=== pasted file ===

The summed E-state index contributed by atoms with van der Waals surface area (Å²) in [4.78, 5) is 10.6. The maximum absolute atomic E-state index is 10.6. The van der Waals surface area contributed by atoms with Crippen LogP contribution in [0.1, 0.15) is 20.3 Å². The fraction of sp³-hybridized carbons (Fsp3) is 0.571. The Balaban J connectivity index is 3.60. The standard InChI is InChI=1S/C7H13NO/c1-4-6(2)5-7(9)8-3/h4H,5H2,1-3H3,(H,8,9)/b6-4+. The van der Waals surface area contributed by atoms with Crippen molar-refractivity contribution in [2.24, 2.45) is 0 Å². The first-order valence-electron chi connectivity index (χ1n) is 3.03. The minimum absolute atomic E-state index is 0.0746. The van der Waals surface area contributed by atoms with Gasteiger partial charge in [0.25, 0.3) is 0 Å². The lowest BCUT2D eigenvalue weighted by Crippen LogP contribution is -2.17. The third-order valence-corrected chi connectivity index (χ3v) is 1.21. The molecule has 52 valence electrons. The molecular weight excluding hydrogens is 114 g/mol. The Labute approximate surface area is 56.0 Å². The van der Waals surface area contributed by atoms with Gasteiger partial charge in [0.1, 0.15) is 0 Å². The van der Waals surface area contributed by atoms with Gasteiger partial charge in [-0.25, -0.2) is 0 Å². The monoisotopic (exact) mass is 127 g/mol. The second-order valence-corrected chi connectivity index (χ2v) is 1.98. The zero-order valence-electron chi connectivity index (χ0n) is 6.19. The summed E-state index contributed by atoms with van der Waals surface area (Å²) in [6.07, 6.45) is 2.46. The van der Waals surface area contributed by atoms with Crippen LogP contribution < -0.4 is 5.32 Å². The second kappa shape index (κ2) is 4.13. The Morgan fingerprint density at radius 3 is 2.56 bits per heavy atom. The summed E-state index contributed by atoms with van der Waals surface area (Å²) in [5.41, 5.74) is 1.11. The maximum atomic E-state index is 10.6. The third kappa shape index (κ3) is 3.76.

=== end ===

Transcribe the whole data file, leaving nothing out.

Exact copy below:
The summed E-state index contributed by atoms with van der Waals surface area (Å²) in [4.78, 5) is 10.6. The maximum absolute atomic E-state index is 10.6. The van der Waals surface area contributed by atoms with Crippen LogP contribution in [0.1, 0.15) is 20.3 Å². The fraction of sp³-hybridized carbons (Fsp3) is 0.571. The Balaban J connectivity index is 3.60. The standard InChI is InChI=1S/C7H13NO/c1-4-6(2)5-7(9)8-3/h4H,5H2,1-3H3,(H,8,9)/b6-4+. The van der Waals surface area contributed by atoms with Crippen molar-refractivity contribution in [2.24, 2.45) is 0 Å². The first-order valence-electron chi connectivity index (χ1n) is 3.03. The minimum absolute atomic E-state index is 0.0746. The van der Waals surface area contributed by atoms with Gasteiger partial charge in [0.25, 0.3) is 0 Å². The lowest BCUT2D eigenvalue weighted by Crippen LogP contribution is -2.17. The third-order valence-corrected chi connectivity index (χ3v) is 1.21. The molecule has 52 valence electrons. The molecular weight excluding hydrogens is 114 g/mol. The Labute approximate surface area is 56.0 Å². The van der Waals surface area contributed by atoms with Gasteiger partial charge in [0.1, 0.15) is 0 Å². The van der Waals surface area contributed by atoms with Gasteiger partial charge in [-0.25, -0.2) is 0 Å². The monoisotopic (exact) mass is 127 g/mol. The second-order valence-corrected chi connectivity index (χ2v) is 1.98. The zero-order valence-electron chi connectivity index (χ0n) is 6.19. The summed E-state index contributed by atoms with van der Waals surface area (Å²) in [6.07, 6.45) is 2.46. The van der Waals surface area contributed by atoms with Crippen LogP contribution < -0.4 is 5.32 Å². The second kappa shape index (κ2) is 4.13. The Morgan fingerprint density at radius 3 is 2.56 bits per heavy atom. The summed E-state index contributed by atoms with van der Waals surface area (Å²) in [5.41, 5.74) is 1.11. The maximum atomic E-state index is 10.6. The third kappa shape index (κ3) is 3.76.